Strong rate rebound predicted by several analysts
Submitted by TCC on 16 March, 2011 - 09:45
Several financial analysts have recently voiced that they believe freight rates are poised for a rebound in 2011.
Following was reported in Xinhua News on 14 March 2011:
Most research houses believe that oil price surge and the increase in vessel supply will not derail the growth of container shipping. DBS Group Research said, "as long as the rising oil prices do not result in demand destruction and falling production, we will not be too bearish on container liner fortunes. "
According to shipping consultant Alphaliner, idle capacity is only slightly less than 2 percent of existing fleet. Moreover, supply pressure could be mitigated by new orders cancellation, slippage and scrapping.
Indeed, with the U.S. consumer confidence remaining on uptrend, retail inventories at historic lows and declining unemployment, as well as Europe's Purchasing Manager Index, retail sales, and consumer spending also heading north, research houses expressed optimism upon global trade, and especially the Asia-U.S. trade route, which will in turn bode well for container shipping sector.
As such, CIMB Research said "our view is that (freight) rates have the potential to rebound quite strongly in the next three months and that the longer-term fundamental outlook for 2012 to 2013 also remains robust."
There were already indications pointing to container freight rates poised to turn up after recent weakness. Singamas, the Hong Kong listed manufacturer of containers, had warned recently that a shortage of containers could happen again in April or May, as trades picked up and that the shortage could continue until 2012, as it is not so easy for the container manufacturing companies to turn on full capacity due to tight production capacity control.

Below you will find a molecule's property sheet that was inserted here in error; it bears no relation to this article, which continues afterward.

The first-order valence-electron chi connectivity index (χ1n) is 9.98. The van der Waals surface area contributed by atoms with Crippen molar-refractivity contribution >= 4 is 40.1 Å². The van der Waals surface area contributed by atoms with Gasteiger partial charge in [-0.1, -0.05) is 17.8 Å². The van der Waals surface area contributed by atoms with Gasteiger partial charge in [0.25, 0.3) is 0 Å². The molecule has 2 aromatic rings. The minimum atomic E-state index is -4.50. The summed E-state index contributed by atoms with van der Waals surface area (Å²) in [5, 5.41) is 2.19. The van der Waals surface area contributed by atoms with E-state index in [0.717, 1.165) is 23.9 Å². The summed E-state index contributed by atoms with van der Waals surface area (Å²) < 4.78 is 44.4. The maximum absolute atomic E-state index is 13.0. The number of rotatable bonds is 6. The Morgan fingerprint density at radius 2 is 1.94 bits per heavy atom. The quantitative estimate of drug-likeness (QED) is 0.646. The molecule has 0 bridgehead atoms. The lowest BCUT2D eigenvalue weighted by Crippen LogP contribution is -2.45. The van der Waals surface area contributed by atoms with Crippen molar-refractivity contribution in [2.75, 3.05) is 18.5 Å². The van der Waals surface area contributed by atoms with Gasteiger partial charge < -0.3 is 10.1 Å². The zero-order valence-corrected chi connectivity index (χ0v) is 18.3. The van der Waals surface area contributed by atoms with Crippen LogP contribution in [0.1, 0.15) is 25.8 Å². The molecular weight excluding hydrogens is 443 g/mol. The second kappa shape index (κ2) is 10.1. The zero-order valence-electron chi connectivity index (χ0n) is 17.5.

Nomura International also suggested should not read too much into the recent doldrums in container shipping sector. First quarter is traditionally the weak period due to a combination of end-of Christmas demand and the shutdown of factories before Chinese New Year, and thus the current freight rates are reflecting the lack of demand.
"We believe freight rates are likely to have bottomed. Once ( Chinese) factories return to normal production, we expect freight rates to rebound. In fact, we believe there may even be a surge in freight rates as pent-up demand could be building as factories have yet to return to full operations after Chinese New Year," said Nomura International.